(CN) – Civil libertarians cannot force a full disclosure of the nearly 7,000-page Senate report on the CIA’s use of torture in interrogations, a federal judge ruled Thursday.
The 6,963-page “Final Full Report” by the Senate Select Committee on Intelligence (SSCI) has been in a quasi-limbo since Republicans took control of Congress at the beginning of this year.
When the Democrats still controlled the Senate in December 2014, committee chairwoman Diane Feinstein sent a copy of the full report to President Barack Obama, with a letter encouraging the president to use the full report in future development of CIA programs.
Feinstein chose not to seek declassification of the full committee study at that time, however, and the committee’s new chairman, Sen. Richard Burr, R-N.C., has since demanded that Obama to return all copies of the Final Full Report immediately.
Burr claimed in his letter that he was unaware copies of the report had been sent to the executive branch. He also allegedly requested that the full report “not be entered into any Executive Branch system of records,” which would make it a public record.
With only a 480-page executive summary and 20 conclusions on the report releasedpublicly, the American Civil Liberties Union went to federal court to get the report fully released, along with an internal CIA study commissioned by former Director Leon Panetta, under the Freedom of Information Act.
U.S. District Judge James Boasberg in Washington sided with the government Thursday, though he warned that the case was “no slam dunk.”
Feinstein’s letter accompanying the copy sent to the White House “does not evince congressional intent to surrender substantial control over the Full SSCI Report,” Boasberg said. “While it does bestow a certain amount of discretion upon the agencies to determine how broadly to circulate the report, such discretion is not boundless. Most significantly, the dissemination authorized by the letter is limited to the Executive Branch alone. It plainly does not purport to authorize the agencies to dispose of the Report as they wish – e.g., to the public at large.”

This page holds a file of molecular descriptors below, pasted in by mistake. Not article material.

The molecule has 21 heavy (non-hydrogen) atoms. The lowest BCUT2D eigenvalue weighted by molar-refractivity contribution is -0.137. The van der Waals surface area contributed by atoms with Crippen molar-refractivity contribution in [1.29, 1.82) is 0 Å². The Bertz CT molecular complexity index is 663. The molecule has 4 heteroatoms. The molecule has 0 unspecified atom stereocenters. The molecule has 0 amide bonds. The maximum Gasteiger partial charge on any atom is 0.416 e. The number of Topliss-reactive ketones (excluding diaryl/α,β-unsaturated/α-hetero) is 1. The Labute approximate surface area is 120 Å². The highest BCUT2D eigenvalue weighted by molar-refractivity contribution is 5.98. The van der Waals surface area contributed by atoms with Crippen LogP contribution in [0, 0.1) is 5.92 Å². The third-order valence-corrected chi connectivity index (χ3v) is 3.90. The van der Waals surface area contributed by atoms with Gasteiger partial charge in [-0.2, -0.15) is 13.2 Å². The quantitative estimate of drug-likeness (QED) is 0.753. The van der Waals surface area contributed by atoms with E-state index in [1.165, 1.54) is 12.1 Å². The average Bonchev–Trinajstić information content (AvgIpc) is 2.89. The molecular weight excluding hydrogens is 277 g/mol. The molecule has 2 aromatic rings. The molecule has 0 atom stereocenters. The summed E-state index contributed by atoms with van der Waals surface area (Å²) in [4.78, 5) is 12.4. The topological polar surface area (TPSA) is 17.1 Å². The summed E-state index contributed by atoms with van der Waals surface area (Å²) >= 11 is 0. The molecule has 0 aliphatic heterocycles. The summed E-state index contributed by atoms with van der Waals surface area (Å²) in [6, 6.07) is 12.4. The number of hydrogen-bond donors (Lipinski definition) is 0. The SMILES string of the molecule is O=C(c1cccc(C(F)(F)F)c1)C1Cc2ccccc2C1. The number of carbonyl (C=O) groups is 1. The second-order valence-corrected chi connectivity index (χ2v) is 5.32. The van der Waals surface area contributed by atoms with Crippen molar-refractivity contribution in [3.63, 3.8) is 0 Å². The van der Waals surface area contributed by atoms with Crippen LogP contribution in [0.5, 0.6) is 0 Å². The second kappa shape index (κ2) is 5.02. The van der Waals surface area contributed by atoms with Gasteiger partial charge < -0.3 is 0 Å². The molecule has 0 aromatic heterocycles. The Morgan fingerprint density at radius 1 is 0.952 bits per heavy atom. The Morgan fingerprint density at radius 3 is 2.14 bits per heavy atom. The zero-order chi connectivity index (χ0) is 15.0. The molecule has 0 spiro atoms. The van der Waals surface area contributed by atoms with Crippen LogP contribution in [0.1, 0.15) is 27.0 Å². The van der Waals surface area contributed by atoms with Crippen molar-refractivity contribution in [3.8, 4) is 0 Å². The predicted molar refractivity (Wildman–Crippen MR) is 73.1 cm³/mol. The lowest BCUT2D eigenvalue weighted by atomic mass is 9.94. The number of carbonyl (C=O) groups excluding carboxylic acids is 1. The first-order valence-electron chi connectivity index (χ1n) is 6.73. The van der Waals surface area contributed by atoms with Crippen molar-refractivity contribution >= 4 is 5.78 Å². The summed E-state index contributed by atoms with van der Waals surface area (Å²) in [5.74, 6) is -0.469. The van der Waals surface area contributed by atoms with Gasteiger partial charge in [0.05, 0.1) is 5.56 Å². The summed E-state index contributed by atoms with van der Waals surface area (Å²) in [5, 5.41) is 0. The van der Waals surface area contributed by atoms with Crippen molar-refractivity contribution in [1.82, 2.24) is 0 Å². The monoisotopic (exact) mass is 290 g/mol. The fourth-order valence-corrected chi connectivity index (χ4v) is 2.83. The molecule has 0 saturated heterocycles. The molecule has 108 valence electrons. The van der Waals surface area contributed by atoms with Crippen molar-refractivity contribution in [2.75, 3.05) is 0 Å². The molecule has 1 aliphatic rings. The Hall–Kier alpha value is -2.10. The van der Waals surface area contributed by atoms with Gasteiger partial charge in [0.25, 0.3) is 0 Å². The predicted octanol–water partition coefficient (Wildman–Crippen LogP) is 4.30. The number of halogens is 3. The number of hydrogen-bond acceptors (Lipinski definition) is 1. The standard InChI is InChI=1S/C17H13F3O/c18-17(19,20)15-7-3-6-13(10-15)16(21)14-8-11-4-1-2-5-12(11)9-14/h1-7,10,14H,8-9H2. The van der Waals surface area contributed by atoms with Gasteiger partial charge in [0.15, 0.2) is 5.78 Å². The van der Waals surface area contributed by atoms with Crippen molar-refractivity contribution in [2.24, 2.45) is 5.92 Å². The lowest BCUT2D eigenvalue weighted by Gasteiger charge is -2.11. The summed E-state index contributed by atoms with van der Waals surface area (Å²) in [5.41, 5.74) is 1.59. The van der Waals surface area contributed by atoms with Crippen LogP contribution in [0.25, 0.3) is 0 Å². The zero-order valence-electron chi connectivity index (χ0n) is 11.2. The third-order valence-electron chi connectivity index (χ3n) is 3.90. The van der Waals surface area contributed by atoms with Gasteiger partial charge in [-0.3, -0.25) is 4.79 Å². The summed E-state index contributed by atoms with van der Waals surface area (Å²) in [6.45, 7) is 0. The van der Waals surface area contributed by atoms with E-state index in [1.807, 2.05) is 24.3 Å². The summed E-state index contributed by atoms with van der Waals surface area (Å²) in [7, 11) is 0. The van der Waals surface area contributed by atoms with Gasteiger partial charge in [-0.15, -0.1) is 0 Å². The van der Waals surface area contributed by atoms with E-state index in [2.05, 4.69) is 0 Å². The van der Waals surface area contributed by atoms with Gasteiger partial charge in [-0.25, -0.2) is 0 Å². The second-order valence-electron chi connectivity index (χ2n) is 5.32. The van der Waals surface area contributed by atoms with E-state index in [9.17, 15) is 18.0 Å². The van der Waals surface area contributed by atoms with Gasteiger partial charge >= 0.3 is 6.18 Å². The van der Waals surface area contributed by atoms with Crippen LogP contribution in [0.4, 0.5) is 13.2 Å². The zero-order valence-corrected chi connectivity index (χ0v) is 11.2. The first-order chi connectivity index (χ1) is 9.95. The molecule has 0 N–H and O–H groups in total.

Congress frequently transmits documents to the Executive Branch so that relevant agencies can make internal use of them, but that transmittal cannot be interpreted as a broad abdication of control, the judgment says.
“At the end of the day, the ACLU asks the Court to interject itself into a high-profile conversation that has been carried out in a thoughtful and careful way by the other two branches of government,” Boasberg wrote. “As this is no trivial invitation, it should not be blithely accepted. Absent more convincing evidence that the SSCI report has ‘passed from the control of Congress and become property subject to the free disposition of the agenc[ies] with which the document resides,’ the court must hold that it remains exempt from disclosure under FOIA. To be sure, plaintiff – and the public – may well ultimately gain access to the document it seeks. But it is not for the court to expedite that process.”
The ruling also concludes that the CIA’s internal review of the Senate’s report is exempt under the deliberative-process privilege, as it was clearly written and organized to assist the formation of the agency’s final position on the issue.